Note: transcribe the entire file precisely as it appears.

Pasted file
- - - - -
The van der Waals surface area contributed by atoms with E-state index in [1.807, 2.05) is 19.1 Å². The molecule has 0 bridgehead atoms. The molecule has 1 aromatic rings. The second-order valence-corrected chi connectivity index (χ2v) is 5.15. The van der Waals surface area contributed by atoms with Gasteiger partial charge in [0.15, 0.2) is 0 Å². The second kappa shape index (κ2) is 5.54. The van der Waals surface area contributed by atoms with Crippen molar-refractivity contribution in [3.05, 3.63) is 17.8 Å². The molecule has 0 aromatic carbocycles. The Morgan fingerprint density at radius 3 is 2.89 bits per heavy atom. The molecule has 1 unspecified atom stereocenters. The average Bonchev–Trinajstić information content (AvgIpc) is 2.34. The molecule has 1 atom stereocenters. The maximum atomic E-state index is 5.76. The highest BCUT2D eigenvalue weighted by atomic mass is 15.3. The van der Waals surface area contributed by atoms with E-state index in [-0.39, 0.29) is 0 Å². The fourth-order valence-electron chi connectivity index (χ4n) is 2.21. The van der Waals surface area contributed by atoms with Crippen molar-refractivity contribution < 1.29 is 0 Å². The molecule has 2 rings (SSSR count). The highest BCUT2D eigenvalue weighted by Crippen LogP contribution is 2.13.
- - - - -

The van der Waals surface area contributed by atoms with E-state index in [1.807, 2.05) is 19.1 Å². The molecule has 0 bridgehead atoms. The molecule has 1 aromatic rings. The second-order valence-corrected chi connectivity index (χ2v) is 5.15. The van der Waals surface area contributed by atoms with Gasteiger partial charge in [0.15, 0.2) is 0 Å². The second kappa shape index (κ2) is 5.54. The van der Waals surface area contributed by atoms with Crippen molar-refractivity contribution in [3.05, 3.63) is 17.8 Å². The molecule has 0 aromatic carbocycles. The Morgan fingerprint density at radius 3 is 2.89 bits per heavy atom. The molecule has 1 unspecified atom stereocenters. The average Bonchev–Trinajstić information content (AvgIpc) is 2.34. The molecule has 1 atom stereocenters. The maximum atomic E-state index is 5.76. The highest BCUT2D eigenvalue weighted by atomic mass is 15.3. The van der Waals surface area contributed by atoms with E-state index in [-0.39, 0.29) is 0 Å². The fourth-order valence-electron chi connectivity index (χ4n) is 2.21. The van der Waals surface area contributed by atoms with Crippen molar-refractivity contribution < 1.29 is 0 Å². The molecule has 2 rings (SSSR count). The highest BCUT2D eigenvalue weighted by Crippen LogP contribution is 2.13.